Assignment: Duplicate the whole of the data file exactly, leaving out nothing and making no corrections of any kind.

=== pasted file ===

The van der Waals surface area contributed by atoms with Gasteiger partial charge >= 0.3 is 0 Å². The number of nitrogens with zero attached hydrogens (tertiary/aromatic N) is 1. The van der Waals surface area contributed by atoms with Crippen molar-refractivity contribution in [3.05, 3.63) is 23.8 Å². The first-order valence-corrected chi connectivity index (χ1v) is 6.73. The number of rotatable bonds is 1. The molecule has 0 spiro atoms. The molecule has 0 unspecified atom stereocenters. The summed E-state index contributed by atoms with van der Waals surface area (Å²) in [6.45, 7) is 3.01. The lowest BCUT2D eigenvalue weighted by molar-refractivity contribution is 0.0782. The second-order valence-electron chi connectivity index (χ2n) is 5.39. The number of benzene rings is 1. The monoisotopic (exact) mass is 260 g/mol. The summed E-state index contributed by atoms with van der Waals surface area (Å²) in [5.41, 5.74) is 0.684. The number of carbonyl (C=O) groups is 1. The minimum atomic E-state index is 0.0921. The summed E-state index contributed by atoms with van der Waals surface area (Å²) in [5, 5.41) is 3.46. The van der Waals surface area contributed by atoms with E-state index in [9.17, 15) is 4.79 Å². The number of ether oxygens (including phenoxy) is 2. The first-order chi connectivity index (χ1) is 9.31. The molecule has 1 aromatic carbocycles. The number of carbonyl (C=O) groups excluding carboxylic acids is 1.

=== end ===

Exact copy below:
The van der Waals surface area contributed by atoms with Gasteiger partial charge >= 0.3 is 0 Å². The number of nitrogens with zero attached hydrogens (tertiary/aromatic N) is 1. The van der Waals surface area contributed by atoms with Crippen molar-refractivity contribution in [3.05, 3.63) is 23.8 Å². The first-order valence-corrected chi connectivity index (χ1v) is 6.73. The number of rotatable bonds is 1. The molecule has 0 spiro atoms. The molecule has 0 unspecified atom stereocenters. The summed E-state index contributed by atoms with van der Waals surface area (Å²) in [6.45, 7) is 3.01. The lowest BCUT2D eigenvalue weighted by molar-refractivity contribution is 0.0782. The second-order valence-electron chi connectivity index (χ2n) is 5.39. The number of benzene rings is 1. The monoisotopic (exact) mass is 260 g/mol. The summed E-state index contributed by atoms with van der Waals surface area (Å²) in [5.41, 5.74) is 0.684. The number of carbonyl (C=O) groups is 1. The minimum atomic E-state index is 0.0921. The summed E-state index contributed by atoms with van der Waals surface area (Å²) in [5, 5.41) is 3.46. The van der Waals surface area contributed by atoms with E-state index in [9.17, 15) is 4.79 Å². The number of ether oxygens (including phenoxy) is 2. The first-order chi connectivity index (χ1) is 9.31. The molecule has 1 aromatic carbocycles. The number of carbonyl (C=O) groups excluding carboxylic acids is 1.